UNrTmSums GENERALACCOUNT~IVGOFF~CE WASHINGTON REGIONAL OFFiCE FIF-THFLOOR 803WESTBROADSTREET r FALLS CHURCH,!/IRGINIA 22046 3 8EP 15 19n IIRllllllllllIIIllllllllllllll LM092972 Dear Mr. Starobin: We have made a limited review to determine whether the Department of General Services was effectively managing the District of Columbia's land- holdings which, according to the June 30, 1970, financial statements of the District, were valued at $40 million. We reviewed the Department of General Services' policies and proce- dures with respect to its management control of land, examined inventory records maintained by the Department, and viewed selected parcels of land to verify the accuracy of these records. In addition, we examined that section of the District of Columbia's financial statements pertaining to its landholdings to determine whether these statements were in agreement with inventory records. We believe there is a need for improved procedures and controls to insure that the District's landholdings are properly managed. Specifi- cally, effective procedures and controls are needed to assure that (1) inven- tory records are accurate, (2) landholdings are reviewed periodically, and (3) financial statements include accurate information on property resources. These matters are discussed more fully below. NEED FOR ACCURATR IXVENTORY RECORDS Inventory records of landholdings must be accurate if they are to be of maximum assistance to management in the procurement, utilization, trans- fer and disposal of property. We found that the inventory records maintained by the Department of General Services were inaccurate. Perpetual inventory records of real property owned, controlled, or under the jurisdiction of the District of Columbia are maintained by the Research and Documentation Branch, Department of General Services. The inventory records contain a brief description of the property, including property identification numbers and information as to whether the property is vacant or has been improved. At the time of our review, about 2,600 District-owned properties were listed in the inventory. We found that about 460 of these properties should have been deleted from the inventory because they were no longer 50 TH ANNIVERSARY 1921-197 1 -,- ..&?. j */ _. %. . .,.I . , . available for use. For example, properties designated as lots 37 through 39 in square 352 should have been deleted from the inventory because they have been a part of 11th Street, SW., since about March 1969. We also found that about 150 properties were listed in the inventory under erroneous iden- tification numbers. Our visual inspection of selected landholdings disclosed other instances of inaccurate inventory records. For example, two properties were listed in the inventory as being vacant when, in fact, both properties had been improved and were being used. These properties were the site of the Seaton Elementary School buildin g and a firehouse for Engine Company No. 15. Both the school and the firehouse were constructed in 1969. We also found that two District-owned properties were not included in the Department's inventory listing. These properties were the sites of the Grant Elementary School built in 1882 and the Garfield Elementary School built in 1909. In our opinion, many of the inaccuracies in inventory records were caused by clerical errors. Members of your staff informed us that the inven- tory listings were prepared by inexperienced personnel working on a temporary basis. As far as we could determine, the Department does not have formal written procedures to guide personnel in the preparation, maintenance, ant; verification of inventories. Moreover, the Department does not have written procedures requiring the submission of changes in the status of landholdings to those responsible for maintaining inventory records. We were informed that a program had been initiated to correct and update the Department's inventory and that landholdings will be visually inspected when possible. We were also informed that one employee has been given the responsibility for maintaining an accurate, up-to-date inventory. I Although these are steps in the right direction, we believe formal pro- cedures and controls are needed within the Department to assure that accurate inventory records are maintained and contain information of maximum benefit to management. Recommendation We recommend that you establish written procedures governing the prc- I paration, maintenance, and verification of inventory records. These proce- dures should provide, among other things, that: --specific information necessary for proper management be maintained in the inventory records, and --changes in the status of landholdings be effectively communicated to all personnel responsible for maintaining records of landholdings. -2- NEED FOR PERIODIC REVIEW OF LANDHOLDINGS Effective management of real property cannot be achieved without the systematic and thorough review of property holdings to identify unneeded or uneconomically used properties. We found that the Department of General Services had not established procedures for periodically reviewing District landholdings to ascertain which properties were no longer needed or for offering unneeded land for sale. Generally, the Department offers to sell land it no longer needs only when an interest is expressed by a potential buyer. Failure to offer to sell unneeded land at the earliest opportunity can result in a loss of sales and tax revenues to the District. During our review, we visually inspected 56 sites. Of the sites inspected, 16 were vacant and appeared salable. The inventory records for these 16 properties did not indicate an intention to use or to dispose of the properties. We requested the Department's views on the salability of these 16 vacant sites. We were advised that only one site, with an assessed value of about $75,000, was no longer needed and would be offered for sale. Department officials provided us with what appeared to be valid reasons for not placing the other sites on the market. For excample, one large parcel of land was to be transferred to the Washington Metropolitan Area Transit Authority. Department officials pointed out also that a number of other sites were of such a size or shape as to make them unmarketable. The Office of Management and Budget Circular No. A-2, revised, pro- vides guidelines to Federal agencies that include a requirement for periodic reviews to identify land that is no longer needed. While the circular is not applicable to the District, we believe that the Department's management of land can be improved by the adoption of this principle. We discussed the need for periodic reviews of landholdings with a member of your staff, who was of the opinion that the adverse effects Of not reviewing landholdings for salability (as disclosed by our limited review) are not significant enough to warrant corrective action. He gave us no indication that any action would be taken. Recommendation We recommend that you establish procedures for periodically reviewing the District's landholdings to assure that properties no longer needed are identified and offered for sale. FINANCIAL STATEXJJNTS HAVE BEEN I~UUXXJIUTE To be of use to management in exercising financial control over its resources and of use to the Congress, the data presented in the District's financial statements must be accurate. -3- We found that in fiscal year 1970 the District had acquired land valued in excess of $7 million and had disposed of land valued at about $500,000. We also found that the District had acquired and disposed of land in fiscal year 1969. Despite substantial changes in the District's landholdings, the District's financial statements for fiscal years 196S, 1969, and 1970 con- sistently showed landholdings valued at $39,759,298. The General Accounting Office Policy and Procedures ?lanual for Guidance of Federal Agencies requires accurate and reliable financial information on property resources for use by management and for financial reports. In addi- tion, we believe good management practices require that financial records be reconciled periodically with inventory records. We found that the District's financial statements were inaccurate because procedures for transmitting information to the Department of Pinznce and Revenue on the acquisition and sales of land had not been followed. Furthermore, financial records were not reconciled with inventory records. This matter was brought to the attention of a District official and we were advised that, starting with the financial statements for fiscal year 1972, changes in the District's landholdings will be appropriately reflected in the District's financial statements. We believe, however, that more positive steps should be taken to avoid recurrence of this situa- tion and that appropriate controls should be developed to assure that financial records are in agreement with inventory records. Recommendations We recommend that the existing procedures for reporting changes in inventory of landholdings to the Department of Finance and Revenue be brought to the attention of personnel responsible for transmitting this information. Ide also recommend that financial records be reconciled periodically with inventory records. We wish to acknowledge the courtesies and cooperation extended to our representatives during the review. Copies of this report are being sent to the District's Director, Department of Finance and Revenue; Associate Director, Municipal Audits; and Director, Office of Budget and Executive Management. We shall appreciate your comments and advice as to any action taken or ' planned on the matters discussed in this report. I I Sincerely yours, .’ " Acting Regional Manager Mr. Sam D. Starobin, Director Department of General Services District of Columbia Government -4- I...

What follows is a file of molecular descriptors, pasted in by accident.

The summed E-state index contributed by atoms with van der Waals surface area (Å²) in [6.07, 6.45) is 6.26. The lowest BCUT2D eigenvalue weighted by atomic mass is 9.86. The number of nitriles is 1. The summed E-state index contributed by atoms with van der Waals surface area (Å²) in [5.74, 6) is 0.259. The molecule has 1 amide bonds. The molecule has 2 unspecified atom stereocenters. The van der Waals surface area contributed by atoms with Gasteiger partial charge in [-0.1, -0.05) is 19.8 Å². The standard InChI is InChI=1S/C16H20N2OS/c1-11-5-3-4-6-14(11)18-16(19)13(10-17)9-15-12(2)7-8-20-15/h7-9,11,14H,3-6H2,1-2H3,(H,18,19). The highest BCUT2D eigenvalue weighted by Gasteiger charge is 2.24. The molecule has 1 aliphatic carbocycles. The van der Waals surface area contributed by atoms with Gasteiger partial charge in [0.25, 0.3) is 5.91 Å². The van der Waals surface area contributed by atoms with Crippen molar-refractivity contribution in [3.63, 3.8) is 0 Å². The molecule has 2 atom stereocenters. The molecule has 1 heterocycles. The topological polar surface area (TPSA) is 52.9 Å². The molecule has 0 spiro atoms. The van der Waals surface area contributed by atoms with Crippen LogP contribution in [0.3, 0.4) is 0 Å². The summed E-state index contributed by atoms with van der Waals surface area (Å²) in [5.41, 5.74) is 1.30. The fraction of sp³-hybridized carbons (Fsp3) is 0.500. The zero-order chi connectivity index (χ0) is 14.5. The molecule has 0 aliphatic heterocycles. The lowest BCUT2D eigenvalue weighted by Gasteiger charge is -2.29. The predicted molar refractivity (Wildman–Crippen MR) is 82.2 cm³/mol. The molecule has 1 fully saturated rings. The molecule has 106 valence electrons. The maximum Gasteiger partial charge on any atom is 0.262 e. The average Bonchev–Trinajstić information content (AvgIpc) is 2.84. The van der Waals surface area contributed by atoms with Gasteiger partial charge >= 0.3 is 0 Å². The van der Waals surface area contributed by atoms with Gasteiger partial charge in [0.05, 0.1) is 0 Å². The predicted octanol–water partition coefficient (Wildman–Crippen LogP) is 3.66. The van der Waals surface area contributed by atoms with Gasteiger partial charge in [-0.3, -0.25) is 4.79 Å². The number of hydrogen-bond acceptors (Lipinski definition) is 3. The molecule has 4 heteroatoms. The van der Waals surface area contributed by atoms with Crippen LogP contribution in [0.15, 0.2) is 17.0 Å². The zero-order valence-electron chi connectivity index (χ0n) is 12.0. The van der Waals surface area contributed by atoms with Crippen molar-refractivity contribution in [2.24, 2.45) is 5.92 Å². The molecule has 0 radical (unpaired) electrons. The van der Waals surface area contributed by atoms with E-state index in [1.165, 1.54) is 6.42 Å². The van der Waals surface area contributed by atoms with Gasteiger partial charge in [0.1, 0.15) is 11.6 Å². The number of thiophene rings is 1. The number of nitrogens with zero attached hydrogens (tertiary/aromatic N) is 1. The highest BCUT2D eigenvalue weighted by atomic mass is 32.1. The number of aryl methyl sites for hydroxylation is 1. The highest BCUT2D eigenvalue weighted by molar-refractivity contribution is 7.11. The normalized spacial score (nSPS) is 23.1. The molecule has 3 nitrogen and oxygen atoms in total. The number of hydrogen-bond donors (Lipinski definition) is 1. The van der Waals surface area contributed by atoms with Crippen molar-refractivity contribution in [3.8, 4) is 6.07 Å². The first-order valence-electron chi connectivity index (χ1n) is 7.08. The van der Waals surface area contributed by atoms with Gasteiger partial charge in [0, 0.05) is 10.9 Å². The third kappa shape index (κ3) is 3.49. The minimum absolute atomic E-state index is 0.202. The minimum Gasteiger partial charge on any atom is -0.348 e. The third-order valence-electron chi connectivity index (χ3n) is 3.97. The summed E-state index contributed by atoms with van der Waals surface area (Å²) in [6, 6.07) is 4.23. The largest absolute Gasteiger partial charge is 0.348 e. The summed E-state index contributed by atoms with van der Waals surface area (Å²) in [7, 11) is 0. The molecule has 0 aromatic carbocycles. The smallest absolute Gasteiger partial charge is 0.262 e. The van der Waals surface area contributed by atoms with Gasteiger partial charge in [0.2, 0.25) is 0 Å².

Management of Land Owned by the District of Columbia
Published by the Government Accountability Office on 1971-09-15.
Below is a raw (and likely hideous) rendition of the original report. (PDF)